Canadian Forest Service Publications

Decision-making for centralized forest fire management. 1984. Kourtz, P.H. Forestry Chronicle 60(6): 320-327.

Year: 1984

Issued by: Northern Forestry Centre

Catalog ID: 23503

Language: English

Availability: Order paper copy (free), PDF (request by e-mail)

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Abstract

Pressures brought about by severe fire loss, increasing fire control costs, and restricted budgets are causing some Canadian forest fire control agencies to consider new ways to improve efficiency. One attractive alternative, currently being pursued by several provinces, is the restructuring of their three-level, decentralized organizations to a provincial-regional, centralized fire management unit.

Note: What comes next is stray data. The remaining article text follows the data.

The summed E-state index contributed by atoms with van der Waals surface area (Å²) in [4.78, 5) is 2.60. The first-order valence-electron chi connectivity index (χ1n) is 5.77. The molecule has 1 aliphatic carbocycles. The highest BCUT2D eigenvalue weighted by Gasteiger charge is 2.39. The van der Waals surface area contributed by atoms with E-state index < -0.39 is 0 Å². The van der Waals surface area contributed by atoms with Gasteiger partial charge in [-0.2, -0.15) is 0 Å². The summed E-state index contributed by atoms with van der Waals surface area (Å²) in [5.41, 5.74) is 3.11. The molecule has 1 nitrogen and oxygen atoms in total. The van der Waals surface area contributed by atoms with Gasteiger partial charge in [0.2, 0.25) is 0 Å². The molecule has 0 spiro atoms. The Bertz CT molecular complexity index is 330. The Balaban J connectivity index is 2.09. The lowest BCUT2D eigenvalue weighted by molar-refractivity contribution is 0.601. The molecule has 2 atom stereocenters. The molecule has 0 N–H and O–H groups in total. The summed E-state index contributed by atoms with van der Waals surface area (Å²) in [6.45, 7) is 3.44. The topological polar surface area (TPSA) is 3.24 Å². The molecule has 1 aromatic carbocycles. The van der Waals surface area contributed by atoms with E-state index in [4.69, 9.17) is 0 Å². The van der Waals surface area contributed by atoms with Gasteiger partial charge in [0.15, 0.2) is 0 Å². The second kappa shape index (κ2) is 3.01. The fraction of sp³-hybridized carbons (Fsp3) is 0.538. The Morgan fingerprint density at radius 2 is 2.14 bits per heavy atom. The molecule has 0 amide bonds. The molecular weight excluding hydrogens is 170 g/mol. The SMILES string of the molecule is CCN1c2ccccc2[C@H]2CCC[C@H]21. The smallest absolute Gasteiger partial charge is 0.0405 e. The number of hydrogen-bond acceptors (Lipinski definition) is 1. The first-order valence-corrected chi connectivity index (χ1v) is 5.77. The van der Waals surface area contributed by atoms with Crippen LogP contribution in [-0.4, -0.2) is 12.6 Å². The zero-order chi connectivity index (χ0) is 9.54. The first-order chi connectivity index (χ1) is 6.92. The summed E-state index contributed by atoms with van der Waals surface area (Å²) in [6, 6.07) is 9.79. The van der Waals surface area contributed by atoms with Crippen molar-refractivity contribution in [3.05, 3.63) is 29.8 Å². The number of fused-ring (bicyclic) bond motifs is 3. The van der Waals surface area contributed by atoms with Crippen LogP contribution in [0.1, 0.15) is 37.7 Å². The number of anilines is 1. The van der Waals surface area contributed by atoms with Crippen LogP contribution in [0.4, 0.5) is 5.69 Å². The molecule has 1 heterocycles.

Under a centralized system relatively few people manage the necessary resources to handle a fire situation for a huge area. To attain this capability, they require the support of a computerized system designed to collect and process information on weather, fire occurence and behaviour, and the status of detection and suppression resources.

Such a system has been developed and is undergoing operational trials at the centralized fire centres of both the Société de Conservation de l'Outaouais at Maniwaki. Quebec and the Ontario Ministry of Natural Resources at Timmins.